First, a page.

William Allen III, who studied theater at Troy University, is amusing as Francine’s husband Albert, who fails to pick up on his wife’s cues to exit the troubled home and as Lena’s cosmopolitan husband Kevin. As Karl Lindner, Mark Hunter bravely embodies the some of the worst white sentiments during the Civil Rights era, his slicked-back hair reminiscent of George Wallace. As Steve, he portrays the kind of white liberal who seems to assume that his liberalism acquits him of the duty to interrogate his own racial biases and how his individual actions might be part of a larger negative trend. Sarah Adkin’s Betsy, the deaf wife of Karl Lindner, confused me at first. Her characterization of deaf speech is not entirely accurate. But I suspect that, like many other details, is intentional as the play tries to show just how many ways people can offend each other. Her feisty Lindsay first fails to keep her husband on his best behavior and then is as outraged as anyone else by him.

I’m currently teaching an intro to literature class and to get students moving towards interpretation, I have a starter question about what the author’s purpose or message might be. Leaving the theater, perhaps thinking too hard, I wondered about Norris’s intentions. The easy answer is to challenge the audience. We laugh at the racist and sexist jokes, but are we laughing at the actors’ performances as their characters try to one-up each other or does our laughter mean we might be holding on to some prejudiced ideas we need to examine? Is the play a meditation on the various ways social groups (fail to) understand each other? Are we supposed to question not only whether or not something is offensive but also the underlying ideologies that make the possibility of giving or taking offense possible? The play’s parallel structure between 1959 and 2009 certainly invites comparisons between how far we’ve come and how far we have left to go, but its conclusion is tonal rather than philosophical and offers no answers. Is the answer that there are no easy answers?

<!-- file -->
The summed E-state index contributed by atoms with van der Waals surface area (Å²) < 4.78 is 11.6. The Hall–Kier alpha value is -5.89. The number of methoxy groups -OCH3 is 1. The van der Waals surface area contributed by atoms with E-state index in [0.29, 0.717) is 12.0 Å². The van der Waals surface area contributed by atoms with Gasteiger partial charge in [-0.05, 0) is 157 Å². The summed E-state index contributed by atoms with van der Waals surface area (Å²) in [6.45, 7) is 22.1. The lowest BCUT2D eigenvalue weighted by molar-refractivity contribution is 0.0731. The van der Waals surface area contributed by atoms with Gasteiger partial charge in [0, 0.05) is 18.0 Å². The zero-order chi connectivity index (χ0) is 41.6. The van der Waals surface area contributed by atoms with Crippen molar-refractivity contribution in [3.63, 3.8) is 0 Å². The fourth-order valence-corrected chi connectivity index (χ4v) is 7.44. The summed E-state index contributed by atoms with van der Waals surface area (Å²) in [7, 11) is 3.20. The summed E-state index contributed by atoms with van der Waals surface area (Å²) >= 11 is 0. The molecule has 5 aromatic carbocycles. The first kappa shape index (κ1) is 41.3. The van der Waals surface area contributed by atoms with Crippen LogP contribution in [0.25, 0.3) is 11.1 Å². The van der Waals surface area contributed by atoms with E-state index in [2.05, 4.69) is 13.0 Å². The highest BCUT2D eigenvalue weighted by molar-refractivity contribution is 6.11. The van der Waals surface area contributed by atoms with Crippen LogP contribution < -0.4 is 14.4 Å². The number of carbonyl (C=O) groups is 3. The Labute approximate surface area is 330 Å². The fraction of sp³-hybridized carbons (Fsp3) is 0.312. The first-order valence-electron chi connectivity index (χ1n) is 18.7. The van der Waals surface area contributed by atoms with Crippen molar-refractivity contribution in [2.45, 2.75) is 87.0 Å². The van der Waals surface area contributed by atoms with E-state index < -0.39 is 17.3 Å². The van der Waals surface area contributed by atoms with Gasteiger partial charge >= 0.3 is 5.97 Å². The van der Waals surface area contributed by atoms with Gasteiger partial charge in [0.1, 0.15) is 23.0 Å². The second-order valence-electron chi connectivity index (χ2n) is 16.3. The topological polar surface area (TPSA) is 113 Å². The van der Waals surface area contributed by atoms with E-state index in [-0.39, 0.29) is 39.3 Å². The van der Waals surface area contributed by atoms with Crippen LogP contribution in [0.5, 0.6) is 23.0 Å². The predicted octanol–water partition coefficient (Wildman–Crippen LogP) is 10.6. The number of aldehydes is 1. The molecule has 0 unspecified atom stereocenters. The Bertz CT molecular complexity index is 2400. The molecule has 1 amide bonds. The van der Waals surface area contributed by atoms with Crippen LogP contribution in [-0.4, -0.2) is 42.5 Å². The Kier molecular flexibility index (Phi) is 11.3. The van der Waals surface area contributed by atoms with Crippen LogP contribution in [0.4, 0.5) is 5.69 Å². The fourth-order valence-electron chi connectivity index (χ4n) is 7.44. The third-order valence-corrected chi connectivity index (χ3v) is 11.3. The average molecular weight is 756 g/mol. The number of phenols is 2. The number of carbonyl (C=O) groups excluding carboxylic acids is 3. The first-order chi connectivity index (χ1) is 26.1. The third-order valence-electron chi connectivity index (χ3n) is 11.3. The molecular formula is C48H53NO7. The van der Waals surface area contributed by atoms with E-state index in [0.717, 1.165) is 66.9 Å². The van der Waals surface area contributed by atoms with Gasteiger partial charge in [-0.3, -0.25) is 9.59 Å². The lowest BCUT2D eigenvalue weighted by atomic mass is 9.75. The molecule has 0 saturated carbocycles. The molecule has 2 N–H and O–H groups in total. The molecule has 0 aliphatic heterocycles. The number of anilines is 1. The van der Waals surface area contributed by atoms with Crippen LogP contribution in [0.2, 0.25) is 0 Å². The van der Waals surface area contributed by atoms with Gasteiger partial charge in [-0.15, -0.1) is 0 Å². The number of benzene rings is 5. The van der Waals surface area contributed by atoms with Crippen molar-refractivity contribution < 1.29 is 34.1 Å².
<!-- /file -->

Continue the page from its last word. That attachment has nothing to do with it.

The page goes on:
Earlier, I said that director Greg Thornton is visionary. As I watched Clybourne Park, I kept reminding myself that I was watching it in Montgomery, Alabama, 50 years after Freedom Summer, and that next year will mark the fiftieth anniversary of Bloody Sunday and the Selma to Montgomery march. As the second act reminds us, the march surely continues, but when watching Clybourne Park in 2014, Montgomerians black and white sat in a church-turned-theater and laughed together. What a miracle that would have seemed in 1964.

Jesseca Cornelson is an Assistant Professor of English at Alabama State University and is a resident of Cloverdale. She grew up in Mobile and did her graduate studies in the Yankee North, earning degrees at The Ohio State University and the University of Cincinnati. She blogged about her visits to Montgomery to do research at her now-defunct blog, Difficult History, and was a Platte Clove Artist-in-Residence, sponsored by the Catskill Center for Conservation and Development.

Clybourne Park runs June 19-22 and 26-29. Show times are at 7:30 on Thursdays, Fridays, and Saturdays, and 2 p.m. on Sundays. For ticket information, visit the Cloverdale Playhouse’s website.